Passions & Interests

“I pledge to be part of the solution.”

During my time at American and in the School of Public Affairs Leadership Program I have strengthened my passion for social justice issues such as the right to a quality education, juvenile justice, and protection of rights within the immigrant community. This has only grown stronger since graduating from college because unfortunately communities of color are disfranchised and targeted in the United States. Although people quote the Declaration of Independence that “all men are created equal,” that is not true and has never actually been true in the U.S. AU and the Leadership Program have taught me that to fight to make a difference in these communities and I found the best way is to develop policies that will make a lasting impact.

Working at the DOJ alongside paralegals and attorneys for over two years gave me a first-hand look at populations being targeted such as immigrants, the elderly, and those with low socioeconomic statuses and provided me the ability to help these disadvantaged communities. Through my Spanish skills I helped get justice for Spanish-speaking victims who were threatened with false claims of deportation or imprisonment. I felt so much pride helping a community I am a part of, and I hope to continue these efforts throughout my career.

Women’s March

I have found different pathways to further my knowledge and determination to stop the inequalities occurring in the United States. One path was through taking classes that allowed me to delve deeper into issues I was passionate about. The other avenue was through my sophomore social action project for Leadership. For my juvenile delinquency class, I wrote a research paper explaining how youth in low socioeconomic neighborhoods are not given the same opportunities to succeed, causing them to commit delinquent acts and even enter into adult facilities. In the pursuit of my passion for education and the juvenile justice system, the Leadership Program provided a platform to organize an awareness event.  This event discussed the problems and possible solutions within the juvenile justice system involving the inequalities in education with youths living in disadvantaged communities. The panelists included individuals from non-profits in D.C. such as D.C. Lawyers for Youth and The Annie E. Casey Foundation. After completing my research paper and panel, I realized that I wanted to make a long-term change contributing to policy change and legal advocacy for disadvantaged youths. I want to work on K-12 education policy because I believe that providing an excellent education and teachers helps students realize their value and the greatness they can do in this world. We have failed if we have youths in the juvenile justice system. I want to not have to juvenile justice reform because sometimes it’s too late for those youths and no child deserves that.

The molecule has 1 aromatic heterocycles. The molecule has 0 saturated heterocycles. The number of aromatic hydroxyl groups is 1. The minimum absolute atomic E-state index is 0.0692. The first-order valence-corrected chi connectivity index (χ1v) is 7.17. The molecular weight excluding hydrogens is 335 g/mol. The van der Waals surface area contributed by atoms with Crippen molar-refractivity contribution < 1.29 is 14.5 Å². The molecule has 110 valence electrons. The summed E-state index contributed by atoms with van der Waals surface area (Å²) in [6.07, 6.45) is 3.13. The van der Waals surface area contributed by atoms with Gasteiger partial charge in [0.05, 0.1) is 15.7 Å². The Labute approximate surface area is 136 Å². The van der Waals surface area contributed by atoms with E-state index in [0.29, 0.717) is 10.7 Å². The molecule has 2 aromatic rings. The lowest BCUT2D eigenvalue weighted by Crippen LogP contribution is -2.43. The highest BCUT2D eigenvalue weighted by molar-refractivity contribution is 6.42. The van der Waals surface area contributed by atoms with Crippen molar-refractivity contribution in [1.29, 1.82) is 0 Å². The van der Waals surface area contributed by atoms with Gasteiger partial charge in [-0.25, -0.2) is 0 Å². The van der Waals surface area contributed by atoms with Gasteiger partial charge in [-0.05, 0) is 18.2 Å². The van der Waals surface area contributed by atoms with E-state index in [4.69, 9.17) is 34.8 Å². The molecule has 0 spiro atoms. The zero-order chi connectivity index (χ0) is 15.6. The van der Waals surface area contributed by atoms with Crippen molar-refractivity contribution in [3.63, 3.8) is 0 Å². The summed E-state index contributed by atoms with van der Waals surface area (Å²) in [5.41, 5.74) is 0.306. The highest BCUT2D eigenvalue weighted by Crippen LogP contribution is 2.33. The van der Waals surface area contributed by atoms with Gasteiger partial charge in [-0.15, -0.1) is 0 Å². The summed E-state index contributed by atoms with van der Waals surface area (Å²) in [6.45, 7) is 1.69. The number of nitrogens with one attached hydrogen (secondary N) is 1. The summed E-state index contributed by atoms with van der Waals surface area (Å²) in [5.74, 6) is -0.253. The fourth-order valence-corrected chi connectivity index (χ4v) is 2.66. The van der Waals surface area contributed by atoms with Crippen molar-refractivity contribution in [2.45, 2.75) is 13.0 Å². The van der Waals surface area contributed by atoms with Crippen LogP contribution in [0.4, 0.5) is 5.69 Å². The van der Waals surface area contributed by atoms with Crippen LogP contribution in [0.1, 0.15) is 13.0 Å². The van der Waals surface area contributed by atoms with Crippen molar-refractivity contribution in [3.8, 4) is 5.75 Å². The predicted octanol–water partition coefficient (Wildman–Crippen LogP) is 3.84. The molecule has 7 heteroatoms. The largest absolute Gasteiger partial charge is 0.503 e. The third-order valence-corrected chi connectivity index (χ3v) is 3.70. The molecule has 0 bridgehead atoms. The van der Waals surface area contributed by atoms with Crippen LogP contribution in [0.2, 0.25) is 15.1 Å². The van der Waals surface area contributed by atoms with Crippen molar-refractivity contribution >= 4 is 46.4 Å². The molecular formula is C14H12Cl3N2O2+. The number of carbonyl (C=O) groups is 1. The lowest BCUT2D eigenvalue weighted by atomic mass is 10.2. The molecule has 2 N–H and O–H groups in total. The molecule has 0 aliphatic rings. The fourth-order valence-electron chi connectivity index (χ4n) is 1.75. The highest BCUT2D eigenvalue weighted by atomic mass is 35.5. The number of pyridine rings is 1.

Furthermore, the 2016 election and the Public Policy and International Affairs Fellowship I did over the summer at UC Berkeley empowered me to advocate even more for communities of color such as the immigrant community. The undocumented immigrant community in the United States is treated as second-class citizens even though they contribute to their community and this economy. Consequently, for my senior capstone my research focused on the immigration policies under President Trump, and how they affect school access, educational success, and mental health for undocumented students and their families. I wanted this research to contribute to the rights of undocumented students and their families, so I presented my findings at the National Conference for Undergraduate Research and submitted my work to the LEAD Fund Student Authors Program which is not under publishing review. This research is just a stepping stone for what I want to do after I graduate from American University because this issue is becoming more prevalent in this country.

My four years at American University and the Leadership Program helped me develop my passion for advocating for

March on Washington 50th Anniversary

the inequalities and wealth disparities of black and brown low-income communities because they are the ones who are disproportionately affected by the discriminatory educational and criminal justice policies. Their voices should be heard and valued because too often, this country has disregarded their poverty and misfortune as a flaw in their character rather than the prejudiced and discriminating policies created. For this reason, completing a Master’s degree in Public Policy is the path I will be taking to create stronger policies for communities of color. If it wasn’t for the Leadership Program giving me the support, guidance, and foundation to advocate for social and racial issues, I would not have been as successful throughout these four years in college. Now more than ever it’s time to make change and resist the draconian policies passing in our government. I do not want to stand idle, I want to be part of the change for a better world for all.